Sometimes, it’s what’s not said that holds far more weight that what is said. The spaces in between words are what give “The Aliens,” by rising star playwright Annie Baker, its considerable emotional depth. So, if you see it in its Maine premiere Thursday, Feb. 2, at the Stonington Opera House, produced by Opera House Arts, be prepared to enjoy the silence — it’s what makes “The Aliens” such an engaging and realistic show.
“The Aliens” unfolds over the course of a summer, in Baker’s fictional town of Shirley, Vt. Seventeen-year-old Evan (Chris Bellant) works at a coffee shop, where he meets two interesting individuals — stoner philosopher KJ (Josh Bywater), and Jasper (Danny Jones), an occasionally intense writer and artist, neither of whom operate within society’s mainstream.
In fact, the two best friends, both in their 30s, are happy to live in their own world, which centers around the back lot of said coffee shop, where Evan meets them. Though there’s plenty of smart, often hilarious dialogue, there’s just as much quiet movement and reflective silence.
“In the play itself, she writes that it should be at least one-third silence,” said director Peter Richards, who directed “Elizabeth Rex” last summer for Opera House Arts. “It’s not an impediment to the story in the least. It’s an essential part of it. It demands something of the audience. It reveals how these characters think and behave. You have to get out of its way and let the silence tell the story, as much as the words might.”
The story is that Evan is also a bit of a misfit. He doesn’t have any friends at school and he’s searching for an identity, which KJ and Jasper have in spades. Jasper, a sometimes volatile but extremely eloquent high school dropout, is obsessed with Charles Bukowski and Henry Miller, and is in the process of writing a book. The quietly brilliant KJ has some unspecified psychological problems, and is a regular user of psychedelic drugs. Evan, in his awkward and even sweet way, begins to attach himself to them. They see something of themselves in Evan — an outsider and a free thinker — but also see his potential to grow beyond that.
“Evan is hungry to connect with someone, and these two guys aren’t like anyone he’s ever encountered,” said Richards. “And Jasper and KJ see him as a kindred spirit. They don’t have a home in the normal world, but they’ve found a way of living that is unique to them. They’re incredibly open to anything and anyone, and they welcome Evan in.”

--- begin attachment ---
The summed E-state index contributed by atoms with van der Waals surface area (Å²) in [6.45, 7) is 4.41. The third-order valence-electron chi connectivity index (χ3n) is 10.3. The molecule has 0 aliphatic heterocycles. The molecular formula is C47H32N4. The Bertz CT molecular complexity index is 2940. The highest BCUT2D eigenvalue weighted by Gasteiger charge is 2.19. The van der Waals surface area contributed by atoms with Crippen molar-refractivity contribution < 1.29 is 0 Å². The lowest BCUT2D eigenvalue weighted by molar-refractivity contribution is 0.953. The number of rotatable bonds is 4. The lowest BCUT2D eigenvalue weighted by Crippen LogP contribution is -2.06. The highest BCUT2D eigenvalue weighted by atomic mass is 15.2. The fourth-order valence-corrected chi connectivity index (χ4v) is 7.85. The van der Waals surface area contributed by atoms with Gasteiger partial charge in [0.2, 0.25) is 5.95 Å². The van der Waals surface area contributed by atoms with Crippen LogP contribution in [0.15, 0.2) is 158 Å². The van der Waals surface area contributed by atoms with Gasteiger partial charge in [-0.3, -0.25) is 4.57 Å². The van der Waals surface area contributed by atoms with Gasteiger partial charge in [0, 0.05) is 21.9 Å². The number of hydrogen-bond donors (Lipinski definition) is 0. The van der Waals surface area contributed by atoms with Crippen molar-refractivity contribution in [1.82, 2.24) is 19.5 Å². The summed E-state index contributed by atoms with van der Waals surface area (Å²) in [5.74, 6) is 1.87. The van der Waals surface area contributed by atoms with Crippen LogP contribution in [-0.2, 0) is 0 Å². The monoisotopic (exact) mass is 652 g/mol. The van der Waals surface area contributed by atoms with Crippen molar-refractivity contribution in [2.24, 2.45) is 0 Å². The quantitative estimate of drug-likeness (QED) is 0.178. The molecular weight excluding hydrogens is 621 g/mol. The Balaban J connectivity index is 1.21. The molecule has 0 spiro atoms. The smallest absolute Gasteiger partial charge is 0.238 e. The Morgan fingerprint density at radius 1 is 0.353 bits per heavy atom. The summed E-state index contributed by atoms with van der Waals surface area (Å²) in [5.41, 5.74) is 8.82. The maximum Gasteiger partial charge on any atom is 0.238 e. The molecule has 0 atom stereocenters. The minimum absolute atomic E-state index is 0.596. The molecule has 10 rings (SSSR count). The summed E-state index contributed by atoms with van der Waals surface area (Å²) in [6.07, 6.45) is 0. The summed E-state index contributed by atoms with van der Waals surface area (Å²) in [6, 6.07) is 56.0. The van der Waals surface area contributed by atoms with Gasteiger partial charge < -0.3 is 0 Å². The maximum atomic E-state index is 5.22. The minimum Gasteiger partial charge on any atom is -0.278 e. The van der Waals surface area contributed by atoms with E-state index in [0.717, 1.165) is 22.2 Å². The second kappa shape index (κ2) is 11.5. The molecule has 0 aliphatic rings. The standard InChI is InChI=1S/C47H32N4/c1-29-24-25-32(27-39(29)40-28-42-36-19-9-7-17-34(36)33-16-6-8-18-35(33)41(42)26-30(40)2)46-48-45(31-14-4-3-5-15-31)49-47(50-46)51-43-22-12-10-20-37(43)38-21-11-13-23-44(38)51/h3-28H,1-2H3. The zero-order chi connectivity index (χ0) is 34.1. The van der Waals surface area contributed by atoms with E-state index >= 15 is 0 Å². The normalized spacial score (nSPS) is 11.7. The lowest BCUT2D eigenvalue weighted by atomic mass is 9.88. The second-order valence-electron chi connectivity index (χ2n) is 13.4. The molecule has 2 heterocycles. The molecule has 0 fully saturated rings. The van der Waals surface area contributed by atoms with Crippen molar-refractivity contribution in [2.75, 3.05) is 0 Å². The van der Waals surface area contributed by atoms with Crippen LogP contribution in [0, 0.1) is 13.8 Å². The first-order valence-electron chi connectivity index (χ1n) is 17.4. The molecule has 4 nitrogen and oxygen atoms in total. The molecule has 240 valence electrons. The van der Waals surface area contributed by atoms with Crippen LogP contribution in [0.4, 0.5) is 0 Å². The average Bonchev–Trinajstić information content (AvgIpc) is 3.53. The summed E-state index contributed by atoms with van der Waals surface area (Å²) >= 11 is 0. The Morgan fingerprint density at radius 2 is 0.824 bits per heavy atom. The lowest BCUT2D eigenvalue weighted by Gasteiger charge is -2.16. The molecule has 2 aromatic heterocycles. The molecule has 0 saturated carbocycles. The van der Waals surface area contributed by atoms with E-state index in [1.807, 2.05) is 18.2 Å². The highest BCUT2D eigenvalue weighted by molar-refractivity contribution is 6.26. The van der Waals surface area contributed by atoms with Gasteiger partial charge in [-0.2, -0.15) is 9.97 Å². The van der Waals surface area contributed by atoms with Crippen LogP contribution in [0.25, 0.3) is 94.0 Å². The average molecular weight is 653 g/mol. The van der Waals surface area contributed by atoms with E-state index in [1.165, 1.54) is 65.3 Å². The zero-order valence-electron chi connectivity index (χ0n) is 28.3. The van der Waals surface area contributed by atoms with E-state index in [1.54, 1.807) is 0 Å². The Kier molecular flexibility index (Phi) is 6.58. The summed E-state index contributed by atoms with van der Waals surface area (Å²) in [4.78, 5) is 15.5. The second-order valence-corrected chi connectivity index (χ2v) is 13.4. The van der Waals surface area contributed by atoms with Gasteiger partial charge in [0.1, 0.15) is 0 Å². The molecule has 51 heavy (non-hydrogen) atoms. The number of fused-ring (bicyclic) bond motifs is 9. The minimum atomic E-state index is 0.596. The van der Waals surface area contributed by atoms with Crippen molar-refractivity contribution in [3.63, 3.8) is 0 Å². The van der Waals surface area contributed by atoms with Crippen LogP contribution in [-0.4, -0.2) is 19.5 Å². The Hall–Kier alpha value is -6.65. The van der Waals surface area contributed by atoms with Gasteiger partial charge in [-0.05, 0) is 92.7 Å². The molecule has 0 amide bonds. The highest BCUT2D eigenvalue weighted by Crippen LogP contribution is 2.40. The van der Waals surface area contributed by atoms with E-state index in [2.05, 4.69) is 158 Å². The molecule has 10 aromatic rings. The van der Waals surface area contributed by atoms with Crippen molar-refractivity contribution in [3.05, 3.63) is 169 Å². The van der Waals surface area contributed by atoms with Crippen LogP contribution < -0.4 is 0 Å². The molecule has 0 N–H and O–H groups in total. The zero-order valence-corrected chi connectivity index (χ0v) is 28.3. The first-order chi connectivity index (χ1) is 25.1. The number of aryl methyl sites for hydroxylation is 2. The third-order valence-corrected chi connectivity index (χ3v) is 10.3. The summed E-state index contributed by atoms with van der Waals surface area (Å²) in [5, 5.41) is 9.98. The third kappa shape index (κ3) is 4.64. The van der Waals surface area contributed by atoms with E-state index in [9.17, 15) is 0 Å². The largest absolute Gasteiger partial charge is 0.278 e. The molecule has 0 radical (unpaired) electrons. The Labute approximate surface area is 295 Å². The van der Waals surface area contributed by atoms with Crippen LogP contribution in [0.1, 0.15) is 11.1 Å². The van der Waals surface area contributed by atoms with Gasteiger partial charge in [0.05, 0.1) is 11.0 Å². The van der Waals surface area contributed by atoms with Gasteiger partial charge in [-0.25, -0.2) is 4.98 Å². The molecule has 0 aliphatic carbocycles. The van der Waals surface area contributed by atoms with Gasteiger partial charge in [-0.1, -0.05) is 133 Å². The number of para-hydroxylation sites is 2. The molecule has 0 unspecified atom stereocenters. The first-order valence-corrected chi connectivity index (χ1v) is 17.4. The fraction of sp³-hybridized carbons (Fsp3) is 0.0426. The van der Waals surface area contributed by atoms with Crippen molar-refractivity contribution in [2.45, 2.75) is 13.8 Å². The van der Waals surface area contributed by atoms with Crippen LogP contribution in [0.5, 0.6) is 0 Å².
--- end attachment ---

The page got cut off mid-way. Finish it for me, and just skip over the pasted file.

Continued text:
Baker’s other plays include the hilarious “Circle Mirror Transformation,” a play from 2009 which shared a 2010 Obie Award with “The Aliens,” about a group of people attending a theater workshop in the same town of Shirley, Vt. It is still in production with The Theater Project in Brunswick, through Feb. 19.
Her plays have a kind of organic flow to them — they deal with real-seeming people in real-seeming small towns, with dialogue that feels extremely natural. Bellant, Bywater and Jones are relaxed and understated, and hit all the correct comedic notes in their respective roles.
“She has a really unique way of writing about rural life and small towns,” said Richards, who compares her favorably to John Cariani, who wrote the similarly rural “Almost, Maine.” “It’s nice to see people who so rarely have a voice be given a voice. It’s not patronizing in the least, though. It’s very honest. It’s unvarnished. And it’s very funny. You are surprised by the things you laugh at.”
Funny, and at times gritty and even profane — Jasper and KJ’s problems are decidedly adult, and they are discussed in adult terms. Evan receives a crash course in grownup problems and grownup ways of dealing with things, and the play becomes as much a portrait of three distinct characters as it does a coming-of-age story. And though all three have their faults and dark sides, all three are inherently likeable.
“You’ve met them before,” said Richards. “You know these people.”
“The Aliens” runs Feb. 2-5 and Feb. 9-12, with shows at 7 p.m. Thursdays through Saturdays and 2 p.m. Sundays, at the Stonington Opera House. Tickets are available at the Opera House Arts box office, and online at operahousearts.org.